The planned new subsidy scheme for Perth Children’s Hospital is the subject of this ABC news article which reveals that there will no longer be free parking for any families, and that the new rebate scheme, which may support more families, will cost $5 per day. Those who are not eligible for the rebate will pay $21.30 per day
We asked you to complete a survey about parking, and more than a 100 of you responded. The first question we asked is “What do you think?” and received an overwhelming response that this was not OK. The full ten pages of comments are here. This is what you said, in a nutshell:
- Parents of sick children are already under stress. They shouldn’t have to worry about parking too
- Parking shouldn’t have been privatised in the first place
- There should be a CAT bus which goes past the Perth Children’s Hospital
We also asked you what you thought could be done, and received seven pages of comments you can read here.
And we were reminded that NSW drastically cut the cost of hospital parking after a petition was started by a young patient, and so did Queensland and it was only just over a year ago that WA’s Nathan Garcia protested his mother Monique Garcia’s parking fine of $1,000 which prompted a national petition, now closed, for free hospital parking. It is a big nut to crack, hospital parking, as there are complications such as free parking being mis-used by people not attending the hospital (which obviously can be overcome by ticketing technology), and considerations of how the cost of maintaining the car park will be met (e.g. in loss of clinical services) and so on. But it is a conversation we need to keep having.
- We will contact those of you who said you would like to keep in touch with us about this issue.
- The CAT bus is an idea worth pursuing and HCC will follow this up.
- Other options such as corporate partnerships to cover the cost also need to be explored. We will keep you posted…
For six months of 2017, HCC has worked with the WA Primary Health Alliance and Curtin University on a project to explore consumers’ experience of chronic disease and what kind of care they are seeking from the GP and community based services.
People living with chronic health conditions and a range of community-based health service providers came together at a forum on Friday 1st December 2017 to hear the outcomes of a focus group study conducted by Curtin University and Health Consumers’ Council in 2017.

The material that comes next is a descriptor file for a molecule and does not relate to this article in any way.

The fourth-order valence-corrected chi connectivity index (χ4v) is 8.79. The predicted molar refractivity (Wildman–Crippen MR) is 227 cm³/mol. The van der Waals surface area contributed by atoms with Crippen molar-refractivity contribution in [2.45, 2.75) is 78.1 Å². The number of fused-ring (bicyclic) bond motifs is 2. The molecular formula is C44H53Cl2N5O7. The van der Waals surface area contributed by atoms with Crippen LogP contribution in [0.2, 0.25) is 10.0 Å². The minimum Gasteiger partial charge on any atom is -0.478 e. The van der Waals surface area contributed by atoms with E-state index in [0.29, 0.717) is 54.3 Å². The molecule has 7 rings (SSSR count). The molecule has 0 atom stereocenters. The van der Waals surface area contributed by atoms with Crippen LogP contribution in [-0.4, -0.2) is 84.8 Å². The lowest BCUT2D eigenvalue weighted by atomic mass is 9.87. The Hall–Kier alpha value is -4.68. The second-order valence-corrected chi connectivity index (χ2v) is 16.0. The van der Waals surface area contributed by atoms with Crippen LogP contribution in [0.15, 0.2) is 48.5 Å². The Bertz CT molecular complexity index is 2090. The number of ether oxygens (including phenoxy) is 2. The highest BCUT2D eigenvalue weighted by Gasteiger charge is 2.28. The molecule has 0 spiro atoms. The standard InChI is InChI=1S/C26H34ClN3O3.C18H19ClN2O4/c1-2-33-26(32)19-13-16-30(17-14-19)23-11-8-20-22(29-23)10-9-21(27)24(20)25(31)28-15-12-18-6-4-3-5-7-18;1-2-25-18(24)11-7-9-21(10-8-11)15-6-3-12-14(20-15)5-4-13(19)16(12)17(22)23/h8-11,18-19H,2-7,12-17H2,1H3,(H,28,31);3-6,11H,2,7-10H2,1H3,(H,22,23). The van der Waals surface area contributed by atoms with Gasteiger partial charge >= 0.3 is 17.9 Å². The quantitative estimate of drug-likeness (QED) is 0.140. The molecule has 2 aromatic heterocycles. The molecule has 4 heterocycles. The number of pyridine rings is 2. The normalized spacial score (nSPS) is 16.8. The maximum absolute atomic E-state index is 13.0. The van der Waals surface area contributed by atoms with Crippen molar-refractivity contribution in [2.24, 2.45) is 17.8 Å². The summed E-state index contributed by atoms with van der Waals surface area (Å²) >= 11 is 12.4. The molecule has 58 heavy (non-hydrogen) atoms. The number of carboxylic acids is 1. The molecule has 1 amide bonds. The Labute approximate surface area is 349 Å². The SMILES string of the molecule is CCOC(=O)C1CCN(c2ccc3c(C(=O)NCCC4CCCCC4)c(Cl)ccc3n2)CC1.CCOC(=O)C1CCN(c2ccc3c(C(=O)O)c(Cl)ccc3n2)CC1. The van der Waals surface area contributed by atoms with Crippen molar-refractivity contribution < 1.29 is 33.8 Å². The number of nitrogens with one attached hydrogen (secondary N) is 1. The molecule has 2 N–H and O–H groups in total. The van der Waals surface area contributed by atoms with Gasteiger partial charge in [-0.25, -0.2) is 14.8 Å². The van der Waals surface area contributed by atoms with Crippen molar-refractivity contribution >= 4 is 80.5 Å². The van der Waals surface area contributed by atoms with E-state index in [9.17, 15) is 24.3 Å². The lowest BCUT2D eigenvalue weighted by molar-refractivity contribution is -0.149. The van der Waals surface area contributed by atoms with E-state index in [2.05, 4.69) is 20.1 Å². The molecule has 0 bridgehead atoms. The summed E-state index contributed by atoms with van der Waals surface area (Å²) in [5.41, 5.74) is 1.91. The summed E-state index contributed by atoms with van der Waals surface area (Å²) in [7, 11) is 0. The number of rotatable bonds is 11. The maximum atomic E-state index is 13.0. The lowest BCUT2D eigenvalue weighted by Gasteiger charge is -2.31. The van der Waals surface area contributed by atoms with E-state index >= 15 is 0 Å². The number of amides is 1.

The aim of the study was to better understand the current system of GP management of long term conditions, from the perspective of consumers. This information will be used as part of an overhaul of the primary care system being conducted by the WA Primary Health Alliance (WAPHA) in conjunction with GPs.
Forty six consumers were involved in the focus groups which met in Wanneroo, Midland, Armadale, Rockingham, Bunbury and Albany. They represented a range of ages, backgrounds and health conditions but agreed on many key points:
- Consumers want a long term relationship with a GP who is a good listener and will work with them in partnership
- Bulk billing and reduced up-front costs to care helps consumers to get the care they need
- Chronic condition care plans are not well promoted and don’t deliver enough care – especially to people who have more than one conditions
- There is a role for specialist “care coordinators” to support better management of different services
- People with chronic health conditions should be treated differently within the GP system to people who only require occasional GP contact
You can view the summary of both the provider and consumer consultations here.
Kate Bullow, Project Co-ordinator.
This is a guest blog from researcher Brock Delfonte.
Managing your medicines at home can be complicated. It is important for your health that you always take the right medicines at the right time and know why you take each one. It is also just as complicated managing your medicines when you are admitted to hospital. Keeping track of all your medicines is vital but can be difficult as there are a number of different names, types and forms that medicines can come in, including:
· tablets, capsules and liquids
· patches, creams and ointments
· drops and sprays for eyes, nose, ears and mouth
· inhalers and puffers
· injections and implants
· pessaries and suppositories.
Most medicines are usually prescribed or provided by a doctor, nurse or pharmacist. Herbal, complementary or “over-the-counter” products like vitamins, nutritional supplements, and natural remedies are also considered medicines, as is anything you may obtain at supermarkets, health food stores or over the Internet.
Bringing in your medicines to hospital is one way you can help hospital staff get your medicines right. Bringing all of your medicines, including anything you keep in places like the fridge or by the bedside, lets hospital staff know what you’re taking and makes sure that you will be able to continue taking them if needed. There are a number of other benefits from bringing in your own medicines to hospital:
· Hospital staff can use some of the information found on the medicine labels to help them, including the details of any doctors or nurses who prescribed medicines for you and the pharmacies they came from
· Having the medicines with you can help you remember exactly how you take them, and help you remember any other medicines you may take
· Having your medicines with you can allow hospital staff to better help you should any of your usual medicines change in any way or are stopped during your hospital stay.
Remember to store your medicines correctly at home, and have them easy to access should you or your family or carers need to collect them to bring in to hospital. Bringing in all your medicines to hospital each time and wherever possible helps hospital staff provide you with the best quality care they can.
Brock Delfante MSHP
BCom BSc MPharm PhD (c)